Before Tuesday some researchers had posited a third theory: that it was the intense combination of radiation and chemotherapy ahead of the stem-cell transplant that floored the virus.
Gupta's case was in an HIV-positive man with advanced Hodgkin's lymphoma who received a transplant of hematopoietic stem cells from a donor with two copies of the so-called CCR5 gene mutation - the same one allegedly edited by He Jiankui that led to the birth of the world's first gene-edited babies past year. Brown, also known as the "Berlin patient," was the first person to be cured of HIV infection, more than a decade ago.
Timothy Brown, the "Berlin patient", was given two transplants and underwent total body irradiation to treat leukaemia, while the British patient received just one transplant and less intensive chemotherapy.
"Due to the rarity of suitable donors, this precise approach will not be available to all HIV patients", said Aine McKnight, professor of Viral Pathology at Queen Mary University, London.
This is the second time a patient treated this way has ended up in remission from HIV.
Prof Eduardo Olavarria, also involved in the research, from Imperial College London, said the success of stem cell transplantation offered hope that new strategies could be developed to tackle the virus.
"What we're talking about with a bone marrow transplant is getting rid of someone's immune system and giving them back someone else's immune system", says Dr. Rosenthal.
"I did not want to be the only person in the world cured of HIV", Brown wrote in a medical journal in 2015, explaining why he chose to reveal his identity.
"I never thought that there would be a cure during my lifetime", the patient told The New York Times.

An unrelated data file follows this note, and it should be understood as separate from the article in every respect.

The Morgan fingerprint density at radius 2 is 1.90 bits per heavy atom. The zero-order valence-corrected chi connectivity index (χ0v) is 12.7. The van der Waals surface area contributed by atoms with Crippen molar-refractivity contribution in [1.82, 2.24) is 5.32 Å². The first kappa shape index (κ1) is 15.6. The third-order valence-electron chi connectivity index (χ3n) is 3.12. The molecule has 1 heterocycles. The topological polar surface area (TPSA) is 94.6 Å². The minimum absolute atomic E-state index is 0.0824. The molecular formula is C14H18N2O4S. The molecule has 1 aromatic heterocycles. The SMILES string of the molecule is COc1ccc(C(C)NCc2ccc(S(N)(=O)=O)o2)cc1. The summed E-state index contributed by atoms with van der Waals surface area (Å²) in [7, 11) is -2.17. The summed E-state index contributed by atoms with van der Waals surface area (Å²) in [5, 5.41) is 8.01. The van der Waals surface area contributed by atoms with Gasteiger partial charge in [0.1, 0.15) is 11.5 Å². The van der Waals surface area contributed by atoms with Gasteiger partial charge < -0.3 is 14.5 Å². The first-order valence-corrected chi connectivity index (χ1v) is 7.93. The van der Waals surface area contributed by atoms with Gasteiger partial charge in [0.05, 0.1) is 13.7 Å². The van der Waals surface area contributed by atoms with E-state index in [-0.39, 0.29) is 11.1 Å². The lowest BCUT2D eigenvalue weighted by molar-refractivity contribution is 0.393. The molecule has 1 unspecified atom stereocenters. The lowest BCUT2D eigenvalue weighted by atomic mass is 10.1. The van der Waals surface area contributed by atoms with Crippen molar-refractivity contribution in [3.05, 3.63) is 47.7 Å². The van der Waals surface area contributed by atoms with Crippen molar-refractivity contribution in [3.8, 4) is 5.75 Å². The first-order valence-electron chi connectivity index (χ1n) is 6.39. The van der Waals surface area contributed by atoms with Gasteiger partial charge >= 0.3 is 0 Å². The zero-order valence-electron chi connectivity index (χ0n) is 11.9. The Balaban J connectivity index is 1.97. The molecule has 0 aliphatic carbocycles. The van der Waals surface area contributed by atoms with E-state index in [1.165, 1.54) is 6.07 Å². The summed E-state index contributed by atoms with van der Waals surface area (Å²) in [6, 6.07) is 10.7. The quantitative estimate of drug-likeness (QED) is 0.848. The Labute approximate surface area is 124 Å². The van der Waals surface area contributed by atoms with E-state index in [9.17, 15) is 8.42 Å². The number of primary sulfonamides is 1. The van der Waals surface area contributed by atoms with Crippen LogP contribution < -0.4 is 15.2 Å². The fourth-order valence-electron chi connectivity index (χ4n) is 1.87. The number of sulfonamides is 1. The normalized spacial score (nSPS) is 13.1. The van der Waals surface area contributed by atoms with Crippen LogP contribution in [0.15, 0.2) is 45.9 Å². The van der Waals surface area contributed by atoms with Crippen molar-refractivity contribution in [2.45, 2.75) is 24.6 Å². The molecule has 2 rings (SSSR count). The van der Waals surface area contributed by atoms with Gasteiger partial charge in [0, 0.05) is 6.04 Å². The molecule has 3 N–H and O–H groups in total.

His team plans to use their findings to explore possibilities for future HIV treatment plans.
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Instead, researchers like Kiem and his colleagues have been using the Berlin case as a blueprint to develop therapies that could be broadly used.
The London patient received stem cells from a donor with this specific genetic mutation, which made him resistant to HIV as well. NAM aidsmap provides HIV news and treatment information to support people living with HIV, throughout the United Kingdom and internationally.
CCR5 is a white blood cell receptor that acts as an entry point for the HIV-1 virus, the more common form of the disease.
"If we are going to talk about remission and getting people off of ART (antiretroviral treatment) for life, then targeting CCR5 therapeutically is an option that we need to explore further", University of Cambridge professor and lead author of the Nature study, Ravindra Gupta, told AFP. @nytimes Such great news for so many.
To do that, researchers are studying new gene-editing technology, Kiem explained.
The case marks only the second time ever that doctors have used this particular treatment to seemingly eliminate the virus from a person's body.
Such transplants are unsafe and have failed in other patients.
"We really don't know what the long-standing significance of this is", says Dr. Rosenthal.
"Hopefully, this can be done on a broader scale", he added. Scientists are following 38 people with HIV who've received transplants.
But only somewhat. As noted above, the immune system derived from the transplanted cells appears to have started to attack its new host.